CEO: Mike Schell

Colorado Springs

Founded: 2000

Employees: 29 and growing

Mike Schell’s film credits fill his new design and manufacturing facility as global demand for his leading edge video/audio equipment cues-up growth.

“Godzilla” director Gareth Edwards, “The Monuments Men” director George Clooney and “Captain Phillips” director Paul Greengrass have something in common: Convergent Design in Colorado Springs. So do the producers of “Jeopardy,” “Teenage Mutant Ninja Turtles,” “NBC Nightly News” and “Hawaii 5-0.”

In fact, when Hollywood, New York, Asian, or European cinematographers and television broadcasters shoot high-def or the newer 4K digital video, Colorado’s Convergent Design is likely involved. The company’s innovative video/audio recorders provide optimum video quality in an ultra-light (cast magnesium) package that easily mounts on top of the camera.

Founder and CEO Mike Schell credits the company’s steady 10-year growth to evolving technology.

“Change is what keeps us in business – and keeps us on top,” he says. As broadcast television has evolved from analog tape-based standard-definition to digital solid-state high-definition, the company’s products have changed accordingly. Likewise as movie-making has gradually migrated from film to digital, Convergent Design has led the industry with solutions.

The company made a name for itself with products like the Flash XDR HD video recorder introduced in 2008 followed by the nanoFlash in 2009, which remains a key industry technology. With the introduction of Gemini 4:4:4, and the first full uncompressed HD and RAW recorder/monitor (RAW images provide the information needed to create a film or video image). Convergent Design continues to be an industry game changer.

When its new Odyssey 7Q and Odyssey7 external monitors were released last year, the Internet lit up. Reviewers like Phillip Bloom , and Vimeo gave the products enthusiastic “thumbs up” – a nice endorsement for a guy whose company started in his basement. The monitors feature a vivid 7.7” OLED screen that enables users to view and capture at the ultimate video quality. A small, low‐power, lightweight package coupled with an affordable price keep the operation’s production team busy.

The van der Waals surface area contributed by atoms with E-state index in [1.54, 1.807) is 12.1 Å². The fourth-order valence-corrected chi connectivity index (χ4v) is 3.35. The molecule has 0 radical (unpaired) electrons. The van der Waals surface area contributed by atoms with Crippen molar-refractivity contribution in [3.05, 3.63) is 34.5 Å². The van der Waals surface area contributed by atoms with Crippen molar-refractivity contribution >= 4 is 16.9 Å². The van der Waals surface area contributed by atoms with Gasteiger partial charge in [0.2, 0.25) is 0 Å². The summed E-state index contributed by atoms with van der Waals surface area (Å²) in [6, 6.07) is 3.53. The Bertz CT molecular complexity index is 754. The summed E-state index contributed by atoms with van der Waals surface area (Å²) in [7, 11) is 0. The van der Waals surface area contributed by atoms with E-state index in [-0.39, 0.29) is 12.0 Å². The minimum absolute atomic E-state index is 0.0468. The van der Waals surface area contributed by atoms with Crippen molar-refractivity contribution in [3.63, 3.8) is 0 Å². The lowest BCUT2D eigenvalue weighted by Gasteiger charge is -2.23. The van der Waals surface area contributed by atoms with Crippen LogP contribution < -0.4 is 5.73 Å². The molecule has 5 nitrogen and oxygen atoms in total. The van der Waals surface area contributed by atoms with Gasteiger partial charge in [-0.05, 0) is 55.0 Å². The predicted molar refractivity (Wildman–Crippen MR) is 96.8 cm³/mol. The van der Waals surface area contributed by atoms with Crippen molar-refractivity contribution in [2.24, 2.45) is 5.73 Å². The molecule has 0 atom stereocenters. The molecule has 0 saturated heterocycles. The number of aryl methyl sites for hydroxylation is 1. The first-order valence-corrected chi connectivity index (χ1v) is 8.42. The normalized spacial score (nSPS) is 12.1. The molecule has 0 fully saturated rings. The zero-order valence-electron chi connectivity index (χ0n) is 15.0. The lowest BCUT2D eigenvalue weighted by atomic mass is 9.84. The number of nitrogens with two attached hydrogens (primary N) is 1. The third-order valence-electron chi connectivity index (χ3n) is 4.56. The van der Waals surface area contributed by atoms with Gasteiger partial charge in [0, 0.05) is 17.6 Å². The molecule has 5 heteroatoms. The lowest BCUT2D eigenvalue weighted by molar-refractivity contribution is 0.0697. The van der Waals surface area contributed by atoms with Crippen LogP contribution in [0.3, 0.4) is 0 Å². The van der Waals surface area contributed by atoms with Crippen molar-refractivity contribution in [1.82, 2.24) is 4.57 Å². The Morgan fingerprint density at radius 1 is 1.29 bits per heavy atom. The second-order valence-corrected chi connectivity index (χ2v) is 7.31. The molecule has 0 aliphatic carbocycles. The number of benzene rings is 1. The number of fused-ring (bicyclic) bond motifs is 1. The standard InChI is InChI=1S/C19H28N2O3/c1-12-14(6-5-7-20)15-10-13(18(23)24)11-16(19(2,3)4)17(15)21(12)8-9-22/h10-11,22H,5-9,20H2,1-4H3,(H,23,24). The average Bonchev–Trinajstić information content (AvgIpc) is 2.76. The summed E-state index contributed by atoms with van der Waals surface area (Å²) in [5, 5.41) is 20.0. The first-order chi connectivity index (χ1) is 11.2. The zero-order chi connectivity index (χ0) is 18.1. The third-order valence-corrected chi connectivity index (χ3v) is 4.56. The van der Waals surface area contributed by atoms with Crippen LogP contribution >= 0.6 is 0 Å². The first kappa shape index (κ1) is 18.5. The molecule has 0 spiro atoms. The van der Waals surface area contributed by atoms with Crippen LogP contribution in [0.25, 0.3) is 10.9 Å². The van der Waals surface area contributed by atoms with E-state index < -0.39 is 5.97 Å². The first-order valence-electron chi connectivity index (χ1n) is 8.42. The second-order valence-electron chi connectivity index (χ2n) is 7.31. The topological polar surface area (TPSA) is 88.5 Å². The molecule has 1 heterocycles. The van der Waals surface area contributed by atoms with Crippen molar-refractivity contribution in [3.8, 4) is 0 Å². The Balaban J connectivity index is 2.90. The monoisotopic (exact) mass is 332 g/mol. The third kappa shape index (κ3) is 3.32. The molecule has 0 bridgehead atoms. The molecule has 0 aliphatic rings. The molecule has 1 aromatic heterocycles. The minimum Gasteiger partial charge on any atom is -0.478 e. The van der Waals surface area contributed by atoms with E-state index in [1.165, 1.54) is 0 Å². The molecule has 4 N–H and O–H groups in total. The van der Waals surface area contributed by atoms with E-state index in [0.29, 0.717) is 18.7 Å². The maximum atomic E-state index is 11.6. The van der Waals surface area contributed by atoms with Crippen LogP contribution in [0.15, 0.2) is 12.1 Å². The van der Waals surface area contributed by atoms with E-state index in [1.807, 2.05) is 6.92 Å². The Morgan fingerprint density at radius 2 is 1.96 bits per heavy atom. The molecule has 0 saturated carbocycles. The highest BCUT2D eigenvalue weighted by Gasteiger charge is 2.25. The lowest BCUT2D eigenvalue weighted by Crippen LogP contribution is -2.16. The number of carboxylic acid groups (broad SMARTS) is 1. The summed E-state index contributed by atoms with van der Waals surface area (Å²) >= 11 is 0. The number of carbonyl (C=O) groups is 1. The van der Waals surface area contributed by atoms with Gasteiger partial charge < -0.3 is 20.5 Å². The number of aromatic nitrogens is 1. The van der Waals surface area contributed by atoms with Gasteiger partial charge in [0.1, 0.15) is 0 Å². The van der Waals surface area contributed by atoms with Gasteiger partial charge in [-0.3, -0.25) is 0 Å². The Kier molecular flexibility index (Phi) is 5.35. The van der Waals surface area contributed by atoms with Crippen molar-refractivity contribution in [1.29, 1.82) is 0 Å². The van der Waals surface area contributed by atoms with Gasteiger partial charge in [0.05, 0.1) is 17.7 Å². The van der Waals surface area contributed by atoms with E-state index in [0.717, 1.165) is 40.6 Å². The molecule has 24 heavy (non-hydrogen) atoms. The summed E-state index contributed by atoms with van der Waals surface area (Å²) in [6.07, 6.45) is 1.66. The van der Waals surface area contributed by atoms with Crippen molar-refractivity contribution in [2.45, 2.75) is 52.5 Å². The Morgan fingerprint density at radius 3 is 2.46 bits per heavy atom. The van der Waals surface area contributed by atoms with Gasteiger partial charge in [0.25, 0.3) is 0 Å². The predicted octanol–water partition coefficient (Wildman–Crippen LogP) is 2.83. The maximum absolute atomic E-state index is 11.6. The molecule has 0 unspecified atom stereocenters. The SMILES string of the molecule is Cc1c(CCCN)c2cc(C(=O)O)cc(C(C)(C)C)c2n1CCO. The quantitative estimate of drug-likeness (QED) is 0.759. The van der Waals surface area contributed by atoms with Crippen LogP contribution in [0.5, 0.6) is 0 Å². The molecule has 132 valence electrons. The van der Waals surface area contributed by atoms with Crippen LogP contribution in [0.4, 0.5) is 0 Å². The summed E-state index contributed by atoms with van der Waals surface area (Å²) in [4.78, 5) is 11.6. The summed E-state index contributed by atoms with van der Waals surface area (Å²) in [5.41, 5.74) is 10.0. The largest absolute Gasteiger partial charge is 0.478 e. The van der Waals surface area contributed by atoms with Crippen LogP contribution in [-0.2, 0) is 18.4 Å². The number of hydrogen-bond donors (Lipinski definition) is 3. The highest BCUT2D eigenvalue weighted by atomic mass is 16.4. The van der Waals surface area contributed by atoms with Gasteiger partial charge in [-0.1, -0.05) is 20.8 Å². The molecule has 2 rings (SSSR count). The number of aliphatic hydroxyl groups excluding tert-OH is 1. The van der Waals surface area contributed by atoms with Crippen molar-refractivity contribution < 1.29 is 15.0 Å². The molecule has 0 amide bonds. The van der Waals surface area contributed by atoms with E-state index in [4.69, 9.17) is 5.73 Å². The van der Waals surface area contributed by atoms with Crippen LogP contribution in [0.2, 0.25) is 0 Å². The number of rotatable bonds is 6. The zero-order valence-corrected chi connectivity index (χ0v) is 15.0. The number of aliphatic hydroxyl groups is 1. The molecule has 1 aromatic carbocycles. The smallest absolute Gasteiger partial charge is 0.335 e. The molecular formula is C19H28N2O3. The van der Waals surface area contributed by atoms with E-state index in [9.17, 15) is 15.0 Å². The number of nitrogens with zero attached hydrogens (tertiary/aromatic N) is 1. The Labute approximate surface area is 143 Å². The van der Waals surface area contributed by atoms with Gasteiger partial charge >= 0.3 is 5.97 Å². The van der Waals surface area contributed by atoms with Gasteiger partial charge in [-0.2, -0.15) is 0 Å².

“We’re working hard, just to keep up with demand,” Schell says.

The company has built key partnerships with film industry leaders like Panavision and Sony. Both depend on Convergent’s equipment and firmware to complement their own lines.

Sales are handled by distributors in cities throughout the world, including two dealers in Colorado.

“Most of our business is done elsewhere. Our domestic and international sales team logs hundreds of thousands of air miles, attending broadcast and video trade shows,” he says. In fact Convergent’s product debut took place at a National Association of Broadcasters meeting in Las Vegas with 100,000 people in attendance. Over time, the sales itinerary has grown to include participation at shows in Beijing, Seoul, Tokyo, Mumbai, Amsterdam, Sydney and more. Each offers an opportunity to connect with thousands of potential dealers and users.

Schell recently purchased a new 14,000 sq ft. facility, custom designed to support both product manufacturing and engineering. Custom cast magnesium cases are shipped from Taiwan, while assembled PCB (printed circuit boards) are supplied by Aspen Manufacturing of Westminster, CO. The OLED panels, connectors and ICs are supplied by Arrow, Avnet, and Heilind, among others. Convergent Design manufacturing personnel and technicians then assemble the final product, perform a burn-in, then test and package for worldwide shipment.

Challenges: Estimating how many units we can sell and keeping an eye on our competitors. It can also be agonizing trying to set prices. There’s no real history in this fast-changing industry to draw on.”

Needs: “Qualified, experienced engineers to develop new products. Product development cycles continue to limit our growth.”

Opportunities: “The video/audio recorder market looks bright,” he says. “Yesterday, we evolved from analog standard-def to digital high-def. Tomorrow, we’ll continue the evolution to 4K and ultimately 8K video. Change keeps us in business, and up at night, dreaming up new products.”